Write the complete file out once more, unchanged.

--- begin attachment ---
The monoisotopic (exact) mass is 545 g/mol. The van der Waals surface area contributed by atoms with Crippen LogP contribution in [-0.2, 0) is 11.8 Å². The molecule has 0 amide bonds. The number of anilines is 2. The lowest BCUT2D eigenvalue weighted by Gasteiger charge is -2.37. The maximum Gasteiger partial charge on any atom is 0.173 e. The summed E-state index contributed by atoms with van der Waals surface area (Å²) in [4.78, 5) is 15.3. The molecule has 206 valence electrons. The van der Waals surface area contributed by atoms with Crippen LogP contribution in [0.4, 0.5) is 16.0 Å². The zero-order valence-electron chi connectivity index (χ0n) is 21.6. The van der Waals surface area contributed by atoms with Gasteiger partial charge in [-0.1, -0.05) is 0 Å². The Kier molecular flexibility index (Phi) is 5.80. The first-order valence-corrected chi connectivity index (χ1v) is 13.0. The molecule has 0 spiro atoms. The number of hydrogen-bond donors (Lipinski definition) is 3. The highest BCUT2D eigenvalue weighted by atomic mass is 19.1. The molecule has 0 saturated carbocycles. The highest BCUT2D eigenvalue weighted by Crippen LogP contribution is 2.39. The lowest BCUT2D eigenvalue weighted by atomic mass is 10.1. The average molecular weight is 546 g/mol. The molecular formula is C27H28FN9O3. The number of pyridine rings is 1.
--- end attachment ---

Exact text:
The monoisotopic (exact) mass is 545 g/mol. The van der Waals surface area contributed by atoms with Crippen LogP contribution in [-0.2, 0) is 11.8 Å². The molecule has 0 amide bonds. The number of anilines is 2. The lowest BCUT2D eigenvalue weighted by Gasteiger charge is -2.37. The maximum Gasteiger partial charge on any atom is 0.173 e. The summed E-state index contributed by atoms with van der Waals surface area (Å²) in [4.78, 5) is 15.3. The molecule has 206 valence electrons. The van der Waals surface area contributed by atoms with Crippen LogP contribution in [0.4, 0.5) is 16.0 Å². The zero-order valence-electron chi connectivity index (χ0n) is 21.6. The van der Waals surface area contributed by atoms with Gasteiger partial charge in [-0.1, -0.05) is 0 Å². The Kier molecular flexibility index (Phi) is 5.80. The first-order valence-corrected chi connectivity index (χ1v) is 13.0. The molecule has 0 spiro atoms. The number of hydrogen-bond donors (Lipinski definition) is 3. The highest BCUT2D eigenvalue weighted by atomic mass is 19.1. The molecule has 0 saturated carbocycles. The highest BCUT2D eigenvalue weighted by Crippen LogP contribution is 2.39. The lowest BCUT2D eigenvalue weighted by atomic mass is 10.1. The average molecular weight is 546 g/mol. The molecular formula is C27H28FN9O3. The number of pyridine rings is 1.